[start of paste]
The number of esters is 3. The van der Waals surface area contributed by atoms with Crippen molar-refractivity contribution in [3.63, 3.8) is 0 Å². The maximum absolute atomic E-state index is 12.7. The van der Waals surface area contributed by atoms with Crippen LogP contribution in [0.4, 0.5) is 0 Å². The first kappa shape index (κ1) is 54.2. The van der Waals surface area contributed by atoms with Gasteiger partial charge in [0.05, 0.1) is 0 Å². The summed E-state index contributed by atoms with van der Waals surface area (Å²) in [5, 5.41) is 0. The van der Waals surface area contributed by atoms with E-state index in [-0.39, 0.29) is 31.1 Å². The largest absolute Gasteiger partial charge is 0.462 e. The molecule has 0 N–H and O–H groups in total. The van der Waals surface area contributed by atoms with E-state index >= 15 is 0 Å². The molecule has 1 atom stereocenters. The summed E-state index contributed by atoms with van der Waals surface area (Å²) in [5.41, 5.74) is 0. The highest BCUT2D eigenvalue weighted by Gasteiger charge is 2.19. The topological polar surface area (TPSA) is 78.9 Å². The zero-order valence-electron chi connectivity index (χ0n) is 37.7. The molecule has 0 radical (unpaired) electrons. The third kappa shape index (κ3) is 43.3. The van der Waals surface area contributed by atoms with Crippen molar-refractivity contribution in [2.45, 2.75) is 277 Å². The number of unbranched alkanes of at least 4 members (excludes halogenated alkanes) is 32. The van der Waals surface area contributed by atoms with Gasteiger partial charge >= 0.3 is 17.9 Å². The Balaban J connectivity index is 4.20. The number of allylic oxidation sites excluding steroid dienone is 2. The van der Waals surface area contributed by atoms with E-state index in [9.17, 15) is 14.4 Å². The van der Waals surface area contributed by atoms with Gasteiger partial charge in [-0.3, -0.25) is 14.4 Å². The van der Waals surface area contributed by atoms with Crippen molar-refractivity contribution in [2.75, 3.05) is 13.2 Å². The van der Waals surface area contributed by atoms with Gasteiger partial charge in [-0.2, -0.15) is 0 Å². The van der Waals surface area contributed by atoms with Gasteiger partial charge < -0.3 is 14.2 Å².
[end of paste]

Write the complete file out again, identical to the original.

The number of esters is 3. The van der Waals surface area contributed by atoms with Crippen molar-refractivity contribution in [3.63, 3.8) is 0 Å². The maximum absolute atomic E-state index is 12.7. The van der Waals surface area contributed by atoms with Crippen LogP contribution in [0.4, 0.5) is 0 Å². The first kappa shape index (κ1) is 54.2. The van der Waals surface area contributed by atoms with Gasteiger partial charge in [0.05, 0.1) is 0 Å². The summed E-state index contributed by atoms with van der Waals surface area (Å²) in [5, 5.41) is 0. The van der Waals surface area contributed by atoms with E-state index in [-0.39, 0.29) is 31.1 Å². The largest absolute Gasteiger partial charge is 0.462 e. The molecule has 0 N–H and O–H groups in total. The van der Waals surface area contributed by atoms with E-state index >= 15 is 0 Å². The molecule has 1 atom stereocenters. The summed E-state index contributed by atoms with van der Waals surface area (Å²) in [5.41, 5.74) is 0. The highest BCUT2D eigenvalue weighted by Gasteiger charge is 2.19. The topological polar surface area (TPSA) is 78.9 Å². The zero-order valence-electron chi connectivity index (χ0n) is 37.7. The molecule has 0 radical (unpaired) electrons. The third kappa shape index (κ3) is 43.3. The van der Waals surface area contributed by atoms with Crippen molar-refractivity contribution in [2.45, 2.75) is 277 Å². The number of unbranched alkanes of at least 4 members (excludes halogenated alkanes) is 32. The van der Waals surface area contributed by atoms with Gasteiger partial charge >= 0.3 is 17.9 Å². The Balaban J connectivity index is 4.20. The number of allylic oxidation sites excluding steroid dienone is 2. The van der Waals surface area contributed by atoms with E-state index in [9.17, 15) is 14.4 Å². The van der Waals surface area contributed by atoms with Gasteiger partial charge in [-0.3, -0.25) is 14.4 Å². The van der Waals surface area contributed by atoms with Crippen molar-refractivity contribution in [2.75, 3.05) is 13.2 Å². The van der Waals surface area contributed by atoms with Gasteiger partial charge in [-0.2, -0.15) is 0 Å². The van der Waals surface area contributed by atoms with Gasteiger partial charge < -0.3 is 14.2 Å².